When my father died in April, 2000, several appreciations of him appeared in print. If you would like to read the appreciations by his friends A. C. Greene (a very sweet tribute) and Lee Milazzo (my personal favorite — very funny), as well as the nice official obituary, they are all transcribed here

My brother, Erik Bosse, wrote a wonderful piece about our father for a catalog we issued after his death. The warm and amusing essay — as well as some of the crazy business cards my father took great joy in printing up — can be found here

Sketch at the top was done by Nancy C. Dewell (1969). Slightly larger than a business card, it arrived in the mail one day with a short note that read: “I don’t know your name. I think you are Mr. Aldredge. I would be pleased if you would accept my drawing of you in the bookshop. Sincerely, Nancy C. Dewell.” I can’t imagine a better likeness. I really, really love this.

Photo of me and my father from the Dallas Observer.


Copyright © 2014 Paula Bosse. All Rights Reserved.

George Dahl’s Sleek Downtown Library — 1955


by Paula Bosse

This little 31-page booklet was issued to commemorate the fifth anniversary of the Dallas Public Library. The library was built on the site of the old (beautiful!) Carnegie Library and was vacated when the current library (the J. Erik Jonssen Central Library) opened on Young St. in 1982. Unbelievably, the building has remained empty for over 30 years.

This is the only downtown building I have very distinct memories of from childhood. My mother took us to the library often, and I LOVED that place. I loved the building, the space, the books, the adventure of being downtown — I loved everything but that creepy sculpture of the kid standing in the hands that hung on the outside of the building!

This great library was designed by the legendary (and prolific!) Dallas architect, George Dahl. He moved easily from the streamlined grandeur of the Art Deco buildings of Fair Park to the sleek mid-century-modern-cool of this wonderful downtown library.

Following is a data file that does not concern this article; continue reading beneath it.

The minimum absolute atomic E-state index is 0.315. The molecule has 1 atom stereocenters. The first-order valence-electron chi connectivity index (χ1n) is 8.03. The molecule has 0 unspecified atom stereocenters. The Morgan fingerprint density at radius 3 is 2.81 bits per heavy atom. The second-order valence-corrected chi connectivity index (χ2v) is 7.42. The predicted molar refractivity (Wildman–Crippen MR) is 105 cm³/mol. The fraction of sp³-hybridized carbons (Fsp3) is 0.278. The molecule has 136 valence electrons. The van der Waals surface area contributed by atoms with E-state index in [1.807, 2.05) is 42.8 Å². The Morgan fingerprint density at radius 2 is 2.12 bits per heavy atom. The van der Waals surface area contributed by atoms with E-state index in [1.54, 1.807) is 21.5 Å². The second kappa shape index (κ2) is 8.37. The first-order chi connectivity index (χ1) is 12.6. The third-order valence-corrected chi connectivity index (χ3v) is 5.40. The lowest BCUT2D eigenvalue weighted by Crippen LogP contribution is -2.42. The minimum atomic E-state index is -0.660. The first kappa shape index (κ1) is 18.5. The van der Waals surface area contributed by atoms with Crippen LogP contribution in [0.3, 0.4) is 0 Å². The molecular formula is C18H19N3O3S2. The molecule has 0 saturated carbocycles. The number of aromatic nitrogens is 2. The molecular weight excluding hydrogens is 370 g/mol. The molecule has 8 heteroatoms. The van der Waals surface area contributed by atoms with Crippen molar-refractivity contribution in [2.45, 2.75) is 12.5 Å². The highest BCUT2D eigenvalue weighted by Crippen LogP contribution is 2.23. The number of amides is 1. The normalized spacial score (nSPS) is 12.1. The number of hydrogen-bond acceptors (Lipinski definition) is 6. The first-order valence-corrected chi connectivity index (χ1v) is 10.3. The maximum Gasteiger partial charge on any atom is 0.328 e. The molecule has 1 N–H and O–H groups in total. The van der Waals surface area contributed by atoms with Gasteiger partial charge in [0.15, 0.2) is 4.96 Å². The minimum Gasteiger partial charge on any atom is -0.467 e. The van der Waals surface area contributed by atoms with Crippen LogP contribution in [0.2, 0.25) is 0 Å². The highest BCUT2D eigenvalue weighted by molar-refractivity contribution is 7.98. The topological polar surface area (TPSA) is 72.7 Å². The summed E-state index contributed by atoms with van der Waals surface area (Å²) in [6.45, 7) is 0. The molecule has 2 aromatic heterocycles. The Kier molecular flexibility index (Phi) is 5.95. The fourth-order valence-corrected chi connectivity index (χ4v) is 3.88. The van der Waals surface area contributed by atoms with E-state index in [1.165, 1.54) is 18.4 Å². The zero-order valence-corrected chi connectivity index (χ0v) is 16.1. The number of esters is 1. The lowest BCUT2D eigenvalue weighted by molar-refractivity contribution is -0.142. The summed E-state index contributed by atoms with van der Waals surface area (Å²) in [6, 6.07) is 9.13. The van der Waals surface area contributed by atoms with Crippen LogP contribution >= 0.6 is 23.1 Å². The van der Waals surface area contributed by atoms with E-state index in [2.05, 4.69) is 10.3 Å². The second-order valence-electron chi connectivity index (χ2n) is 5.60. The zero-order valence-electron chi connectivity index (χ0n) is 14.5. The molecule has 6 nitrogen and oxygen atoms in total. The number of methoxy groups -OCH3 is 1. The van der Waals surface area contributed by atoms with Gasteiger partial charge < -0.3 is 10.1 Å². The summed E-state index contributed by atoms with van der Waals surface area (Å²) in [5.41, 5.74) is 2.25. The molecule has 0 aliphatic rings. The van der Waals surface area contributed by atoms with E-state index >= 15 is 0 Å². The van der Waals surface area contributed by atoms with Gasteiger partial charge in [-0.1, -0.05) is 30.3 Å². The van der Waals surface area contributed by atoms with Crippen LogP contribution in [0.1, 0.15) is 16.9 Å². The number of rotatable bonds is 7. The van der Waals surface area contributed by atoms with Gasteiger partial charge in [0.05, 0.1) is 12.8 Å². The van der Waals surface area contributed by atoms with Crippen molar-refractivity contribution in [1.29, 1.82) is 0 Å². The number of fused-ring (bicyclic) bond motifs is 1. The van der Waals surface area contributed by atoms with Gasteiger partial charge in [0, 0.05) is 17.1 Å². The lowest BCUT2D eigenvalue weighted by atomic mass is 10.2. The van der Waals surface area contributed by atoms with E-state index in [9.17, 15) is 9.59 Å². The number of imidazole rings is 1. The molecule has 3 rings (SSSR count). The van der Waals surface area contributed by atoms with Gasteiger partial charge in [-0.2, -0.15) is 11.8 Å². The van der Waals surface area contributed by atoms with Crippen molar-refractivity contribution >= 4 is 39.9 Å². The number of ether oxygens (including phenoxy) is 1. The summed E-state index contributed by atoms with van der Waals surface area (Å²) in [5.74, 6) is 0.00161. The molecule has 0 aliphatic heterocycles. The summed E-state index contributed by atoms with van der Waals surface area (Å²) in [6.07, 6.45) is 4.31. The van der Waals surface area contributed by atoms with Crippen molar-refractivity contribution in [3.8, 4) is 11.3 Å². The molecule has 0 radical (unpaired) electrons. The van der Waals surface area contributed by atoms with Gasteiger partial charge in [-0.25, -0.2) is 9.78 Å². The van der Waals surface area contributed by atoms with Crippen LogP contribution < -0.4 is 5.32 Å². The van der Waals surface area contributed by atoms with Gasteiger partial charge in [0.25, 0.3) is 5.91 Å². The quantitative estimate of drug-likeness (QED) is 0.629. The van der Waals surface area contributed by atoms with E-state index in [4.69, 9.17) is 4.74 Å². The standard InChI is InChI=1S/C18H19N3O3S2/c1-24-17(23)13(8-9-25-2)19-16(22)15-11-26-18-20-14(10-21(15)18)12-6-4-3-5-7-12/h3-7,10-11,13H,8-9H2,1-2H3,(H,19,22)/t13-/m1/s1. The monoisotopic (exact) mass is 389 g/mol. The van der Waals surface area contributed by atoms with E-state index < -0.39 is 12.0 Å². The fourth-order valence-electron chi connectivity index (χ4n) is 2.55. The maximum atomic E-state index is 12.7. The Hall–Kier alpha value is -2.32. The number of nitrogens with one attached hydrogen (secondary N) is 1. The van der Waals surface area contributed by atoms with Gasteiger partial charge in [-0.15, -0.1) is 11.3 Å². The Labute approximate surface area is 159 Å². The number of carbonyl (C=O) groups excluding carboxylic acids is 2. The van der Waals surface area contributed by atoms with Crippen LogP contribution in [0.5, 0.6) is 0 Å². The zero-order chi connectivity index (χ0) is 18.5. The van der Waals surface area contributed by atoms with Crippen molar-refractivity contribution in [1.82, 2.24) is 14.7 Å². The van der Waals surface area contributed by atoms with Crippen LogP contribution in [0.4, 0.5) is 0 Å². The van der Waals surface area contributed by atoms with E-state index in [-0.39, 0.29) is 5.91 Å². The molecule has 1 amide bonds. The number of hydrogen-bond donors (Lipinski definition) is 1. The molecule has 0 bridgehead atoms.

I know there are fans of this sculpture (“Youth in the Hands of God” by Marshall Fredericks), but I’m afraid I am not one of them. I loved art as a child (in fact, I can remember checking out framed art reproductions from this very library), but, as I said, even as a kid, I strongly disliked that creepy sculpture. The kid was fine, it was those giant disembodied hands. When the library moved to its current location in 1982, this sculpture was left behind to languish for years inside the empty building. It was eventually sold, and the boy and the hands are now resting comfortably in retirement, somewhere in Michigan.

3DPL_lobbybertoiaThere was a huge controversy about the Harry Bertoia sculptural screen seen above, hanging over the circulation desk. (I LOVED this piece as a kid!) The mayor — R. L. Thornton — HATED it, and the brouhaha-loving newspapers launched themselves into the fray by running apoplectic editorials which, of course, only fanned the flames of outrage. After the “scandal” died down, the art was eventually given the okay to stay, but not before a lot of people made a lot of noise about how the city of Dallas had wasted the $8,500 it had spent on the commission. Unlike the discarded hands sculpture, the screen was moved to the new library, where it remains today.


5DPL_familylivingThis is how I remember the library. Lots of space, cool furniture, and flooded with light.





10DPL_checkingoutI LOVE this photo!



14DPL_schiwetzcropA detail of the front cover artwork, by Texas artist E. M. “Buck” Schiwetz. I love the driver in the cowboy hat (he must have been awfully small or that car must have been awfully big to accommodate that hat). The energetic frisson of downtown Dallas in the Mad Men era is dampened a bit by those damn hands on the building that seemed to follow you everywhere you went!


Sources & Notes

All images from the booklet Five Years Forward: The Dallas Public Library, 1955-1960, compiled and written by Lillian Moore Bradshaw and Marvin Stone. Drawings by E. M. (Buck) Schiwetz. Photographs by C. D. Bayne. (Dallas: Carl Hertzog for Friends of the Dallas Public Library, 1961). (Photos from the archives of the Dallas Public Library.)

More on the history and construction of the Old Dallas Central Library (as well as tidbits about the ridiculous controversy regarding the commissioned art) is here.

Even MORE on the artwork scandals (the hands, the hands, the HANDS!) as well as photos of the beautiful Carnegie Library that was razed to build the 1955 library can be found here.

And just because it’s weird, here’s a postcard showing an early, possibly even creepier depiction of the “hands” sculpture (if those are the “hands of God”…). I guess they wanted to get a postcard out before the sculpture was finished and installed.


I’ve posted one further image from this booklet — a drawing of the 1961 Dallas skyline by E. M. “Buck” Schiwetz  — here.

UPDATE — Dec., 2017: The Dallas Morning News has moved its operations to the long-vacant library, insuring this wonderful building’s continued existence for many more years! More here.

Click pictures for larger images (some are MUCH larger — click twice!).


Copyright © 2014 Paula Bosse. All Rights Reserved.